Feeds
75%
Advent AIO-100

Advent AIO-100

When a netbook's screen is just too darn small...

  • alert
  • submit to reddit

Remote control for virtualized desktops

Review At first glance, you could be forgiven for mistaking the Advent AIO-100 for just a normal 18.4in monitor with what looks like a very sturdy base. However, inside that oversized foot sits a full working PC.

Advent AIO-100

Advent's AIO-100: netbook internals

The AIO-100 uses components you're more likely to see living inside a netbook - so you'll find the standard 1.6GHz Intel Atom N270 processor, 1GB of DDR 2 memory and a 160GB Sata hard drive.

As size and weight are secondary issues for a machine that's going to spend the bulk of its life stationary, sitting on desk, Advent has also included a DVD writer, something you'd be hard pushed to find on any of the netbook models out there.

The biggest thing that sets it apart from a netbook, however, besides the lack of battery, is the big display that sprouts from its top, fixed to an adjustable arm. There's also a keyboard and mouse thrown in, so it comes with everything you need in the box.

Running around the edges of the base, on the left-hand side you'll find the DVD writer, which is a slimline laptop model. Round the back you'll find a wired Ethernet port, power connector and three USB ports. In the far back right-hand corner, underneath a protective cover, there's a VGA connector for hooking up an additional display. Towards the front you'll find a further two USB ports, plus headphones and microphone sockets, with an SD/MMC/Memory Stick card reader sat just above.

Advent AIO-100

DVD writer built-in

Along the front edge, over on the left hand side, you'll find power and hard drive LEDs, power switch, volume controls and a mute button. There's also a single button for screen brightness - each press will make it a little bit brighter until the fifth click when it will reset it to its lowest level. There's also, curiously, a button to switch off the display backlight completely. You could save some energy by turning the backlight off when you're not using the machine - it's impossible to use without it on as you can hardly seen anything - but putting it into standby is almost as quick and would save even more, surely?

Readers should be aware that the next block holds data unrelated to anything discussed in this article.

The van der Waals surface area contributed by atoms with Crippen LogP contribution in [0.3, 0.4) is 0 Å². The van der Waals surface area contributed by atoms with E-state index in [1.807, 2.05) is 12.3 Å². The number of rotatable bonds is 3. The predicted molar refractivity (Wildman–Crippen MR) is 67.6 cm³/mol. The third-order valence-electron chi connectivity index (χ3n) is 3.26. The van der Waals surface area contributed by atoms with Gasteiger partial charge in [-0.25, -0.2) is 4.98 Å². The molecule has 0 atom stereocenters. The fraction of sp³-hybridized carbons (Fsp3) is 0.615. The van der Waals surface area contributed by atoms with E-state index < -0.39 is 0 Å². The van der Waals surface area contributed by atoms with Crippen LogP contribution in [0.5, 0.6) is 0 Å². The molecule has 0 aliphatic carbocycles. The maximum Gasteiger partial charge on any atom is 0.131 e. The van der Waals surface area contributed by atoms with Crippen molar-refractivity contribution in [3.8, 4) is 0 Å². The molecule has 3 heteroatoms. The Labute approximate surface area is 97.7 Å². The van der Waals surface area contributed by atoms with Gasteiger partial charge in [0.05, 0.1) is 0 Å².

Remote control for virtualized desktops

More from The Register

next story
PEAK APPLE: iOS 8 is least popular Cupertino mobile OS in all of HUMAN HISTORY
'Nerd release' finally staggers past 50 per cent adoption
Tim Cook: The classic iPod HAD TO DIE, and this is WHY
Apple, er, couldn’t get parts for HDD models
Apple spent just ONE DOLLAR beefing up the latest iPad Air 2
New iPads look a lot like the old one. There's a reason for that
Google Glassholes are UNDATEABLE – HP exec
You need an emotional connection, says touchy-feely MD... We can do that
Microsoft fitness bands slapped on wrists: All YOUR HEALTH DATA are BELONG TO US
Wearable will deliver 'actionable insights for healthier living'
Lawyers mobilise angry mob against Apple over alleged 2011 Macbook Pro crapness
We suffered 'random bouts of graphical distortion' - fanbois
Caterham Seven 160 review: The Raspberry Pi of motoring
Back to driving's basics with a joyously legal high
prev story

Whitepapers

Why and how to choose the right cloud vendor
The benefits of cloud-based storage in your processes. Eliminate onsite, disk-based backup and archiving in favor of cloud-based data protection.
A strategic approach to identity relationship management
ForgeRock commissioned Forrester to evaluate companies’ IAM practices and requirements when it comes to customer-facing scenarios versus employee-facing ones.
Reg Reader Research: SaaS based Email and Office Productivity Tools
Read this Reg reader report which provides advice and guidance for SMBs towards the use of SaaS based email and Office productivity tools.
Saudi Petroleum chooses Tegile storage solution
A storage solution that addresses company growth and performance for business-critical applications of caseware archive and search along with other key operational systems.
Protecting users from Firesheep and other Sidejacking attacks with SSL
Discussing the vulnerabilities inherent in Wi-Fi networks, and how using TLS/SSL for your entire site will assure security.